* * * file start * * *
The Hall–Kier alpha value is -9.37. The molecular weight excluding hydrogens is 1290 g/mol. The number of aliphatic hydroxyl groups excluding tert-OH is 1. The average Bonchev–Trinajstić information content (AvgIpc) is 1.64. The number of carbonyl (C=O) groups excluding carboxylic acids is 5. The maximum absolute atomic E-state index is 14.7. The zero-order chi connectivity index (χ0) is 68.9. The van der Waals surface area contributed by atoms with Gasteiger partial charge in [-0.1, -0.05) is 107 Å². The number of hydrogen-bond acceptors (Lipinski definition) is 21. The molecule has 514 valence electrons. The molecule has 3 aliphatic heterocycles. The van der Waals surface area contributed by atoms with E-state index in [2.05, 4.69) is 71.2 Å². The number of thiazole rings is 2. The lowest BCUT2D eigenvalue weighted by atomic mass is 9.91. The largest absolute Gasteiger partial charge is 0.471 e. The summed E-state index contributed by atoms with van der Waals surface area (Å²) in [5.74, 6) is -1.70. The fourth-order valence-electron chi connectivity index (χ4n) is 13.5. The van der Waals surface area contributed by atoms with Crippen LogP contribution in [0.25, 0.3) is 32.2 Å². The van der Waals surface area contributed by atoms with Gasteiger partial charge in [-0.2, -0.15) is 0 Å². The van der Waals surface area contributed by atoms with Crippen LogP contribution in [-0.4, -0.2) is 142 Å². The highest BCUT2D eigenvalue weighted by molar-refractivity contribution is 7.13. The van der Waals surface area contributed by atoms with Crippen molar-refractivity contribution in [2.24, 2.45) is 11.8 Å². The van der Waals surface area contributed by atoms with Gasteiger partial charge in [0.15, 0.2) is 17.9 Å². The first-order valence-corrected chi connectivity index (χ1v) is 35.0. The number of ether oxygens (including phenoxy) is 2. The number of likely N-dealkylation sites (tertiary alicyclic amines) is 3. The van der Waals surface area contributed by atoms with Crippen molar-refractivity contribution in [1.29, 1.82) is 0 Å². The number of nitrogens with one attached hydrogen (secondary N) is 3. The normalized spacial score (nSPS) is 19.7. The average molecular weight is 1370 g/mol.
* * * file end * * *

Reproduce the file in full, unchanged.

The Hall–Kier alpha value is -9.37. The molecular weight excluding hydrogens is 1290 g/mol. The number of aliphatic hydroxyl groups excluding tert-OH is 1. The average Bonchev–Trinajstić information content (AvgIpc) is 1.64. The number of carbonyl (C=O) groups excluding carboxylic acids is 5. The maximum absolute atomic E-state index is 14.7. The zero-order chi connectivity index (χ0) is 68.9. The van der Waals surface area contributed by atoms with Gasteiger partial charge in [-0.1, -0.05) is 107 Å². The number of hydrogen-bond acceptors (Lipinski definition) is 21. The molecule has 514 valence electrons. The molecule has 3 aliphatic heterocycles. The van der Waals surface area contributed by atoms with E-state index in [2.05, 4.69) is 71.2 Å². The number of thiazole rings is 2. The lowest BCUT2D eigenvalue weighted by atomic mass is 9.91. The largest absolute Gasteiger partial charge is 0.471 e. The summed E-state index contributed by atoms with van der Waals surface area (Å²) in [5.74, 6) is -1.70. The fourth-order valence-electron chi connectivity index (χ4n) is 13.5. The van der Waals surface area contributed by atoms with Crippen LogP contribution in [0.25, 0.3) is 32.2 Å². The van der Waals surface area contributed by atoms with Gasteiger partial charge in [-0.2, -0.15) is 0 Å². The van der Waals surface area contributed by atoms with Crippen LogP contribution in [-0.4, -0.2) is 142 Å². The highest BCUT2D eigenvalue weighted by molar-refractivity contribution is 7.13. The van der Waals surface area contributed by atoms with Crippen molar-refractivity contribution in [2.24, 2.45) is 11.8 Å². The van der Waals surface area contributed by atoms with Gasteiger partial charge in [0.15, 0.2) is 17.9 Å². The first-order valence-corrected chi connectivity index (χ1v) is 35.0. The number of ether oxygens (including phenoxy) is 2. The number of likely N-dealkylation sites (tertiary alicyclic amines) is 3. The van der Waals surface area contributed by atoms with Crippen molar-refractivity contribution in [1.29, 1.82) is 0 Å². The number of nitrogens with one attached hydrogen (secondary N) is 3. The normalized spacial score (nSPS) is 19.7. The average molecular weight is 1370 g/mol.